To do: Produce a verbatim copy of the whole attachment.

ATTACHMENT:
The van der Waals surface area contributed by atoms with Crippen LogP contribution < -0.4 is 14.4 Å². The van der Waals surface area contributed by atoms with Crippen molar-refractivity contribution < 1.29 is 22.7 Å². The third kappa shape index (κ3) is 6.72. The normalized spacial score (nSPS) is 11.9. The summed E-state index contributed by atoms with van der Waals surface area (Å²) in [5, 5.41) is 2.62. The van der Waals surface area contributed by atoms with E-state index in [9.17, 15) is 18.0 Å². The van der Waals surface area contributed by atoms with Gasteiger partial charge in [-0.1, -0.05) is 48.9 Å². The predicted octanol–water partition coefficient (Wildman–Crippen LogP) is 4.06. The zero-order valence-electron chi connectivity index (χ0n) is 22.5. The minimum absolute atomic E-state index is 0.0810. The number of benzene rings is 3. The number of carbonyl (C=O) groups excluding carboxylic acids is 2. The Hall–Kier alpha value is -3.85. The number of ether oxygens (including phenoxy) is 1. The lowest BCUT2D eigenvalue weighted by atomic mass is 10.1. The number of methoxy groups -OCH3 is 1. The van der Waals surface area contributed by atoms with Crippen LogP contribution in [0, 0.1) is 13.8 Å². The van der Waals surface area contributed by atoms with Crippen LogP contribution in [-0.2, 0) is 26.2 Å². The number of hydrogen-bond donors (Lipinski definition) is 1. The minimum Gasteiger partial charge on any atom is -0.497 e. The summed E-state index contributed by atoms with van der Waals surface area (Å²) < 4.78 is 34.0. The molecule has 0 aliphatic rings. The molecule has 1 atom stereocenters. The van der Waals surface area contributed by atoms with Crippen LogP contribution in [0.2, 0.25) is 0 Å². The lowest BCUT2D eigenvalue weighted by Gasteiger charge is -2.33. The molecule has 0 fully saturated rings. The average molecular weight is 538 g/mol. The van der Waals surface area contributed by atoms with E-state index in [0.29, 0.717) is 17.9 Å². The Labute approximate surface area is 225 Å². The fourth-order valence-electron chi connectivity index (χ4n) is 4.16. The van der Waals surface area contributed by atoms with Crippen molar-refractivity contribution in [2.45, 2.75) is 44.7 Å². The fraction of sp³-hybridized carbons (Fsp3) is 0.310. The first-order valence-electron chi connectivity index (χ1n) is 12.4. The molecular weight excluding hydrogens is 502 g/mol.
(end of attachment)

The van der Waals surface area contributed by atoms with Crippen LogP contribution < -0.4 is 14.4 Å². The van der Waals surface area contributed by atoms with Crippen molar-refractivity contribution < 1.29 is 22.7 Å². The third kappa shape index (κ3) is 6.72. The normalized spacial score (nSPS) is 11.9. The summed E-state index contributed by atoms with van der Waals surface area (Å²) in [5, 5.41) is 2.62. The van der Waals surface area contributed by atoms with E-state index in [9.17, 15) is 18.0 Å². The van der Waals surface area contributed by atoms with Gasteiger partial charge in [-0.1, -0.05) is 48.9 Å². The predicted octanol–water partition coefficient (Wildman–Crippen LogP) is 4.06. The zero-order valence-electron chi connectivity index (χ0n) is 22.5. The minimum absolute atomic E-state index is 0.0810. The number of benzene rings is 3. The number of carbonyl (C=O) groups excluding carboxylic acids is 2. The Hall–Kier alpha value is -3.85. The number of ether oxygens (including phenoxy) is 1. The lowest BCUT2D eigenvalue weighted by atomic mass is 10.1. The number of methoxy groups -OCH3 is 1. The van der Waals surface area contributed by atoms with Crippen LogP contribution in [0, 0.1) is 13.8 Å². The van der Waals surface area contributed by atoms with Crippen LogP contribution in [-0.2, 0) is 26.2 Å². The number of hydrogen-bond donors (Lipinski definition) is 1. The minimum Gasteiger partial charge on any atom is -0.497 e. The summed E-state index contributed by atoms with van der Waals surface area (Å²) < 4.78 is 34.0. The molecule has 0 aliphatic rings. The molecule has 1 atom stereocenters. The van der Waals surface area contributed by atoms with Crippen LogP contribution in [0.2, 0.25) is 0 Å². The lowest BCUT2D eigenvalue weighted by Gasteiger charge is -2.33. The molecule has 0 fully saturated rings. The average molecular weight is 538 g/mol. The van der Waals surface area contributed by atoms with E-state index in [0.29, 0.717) is 17.9 Å². The Labute approximate surface area is 225 Å². The fourth-order valence-electron chi connectivity index (χ4n) is 4.16. The van der Waals surface area contributed by atoms with Crippen molar-refractivity contribution in [2.45, 2.75) is 44.7 Å². The fraction of sp³-hybridized carbons (Fsp3) is 0.310. The first-order valence-electron chi connectivity index (χ1n) is 12.4. The molecular weight excluding hydrogens is 502 g/mol.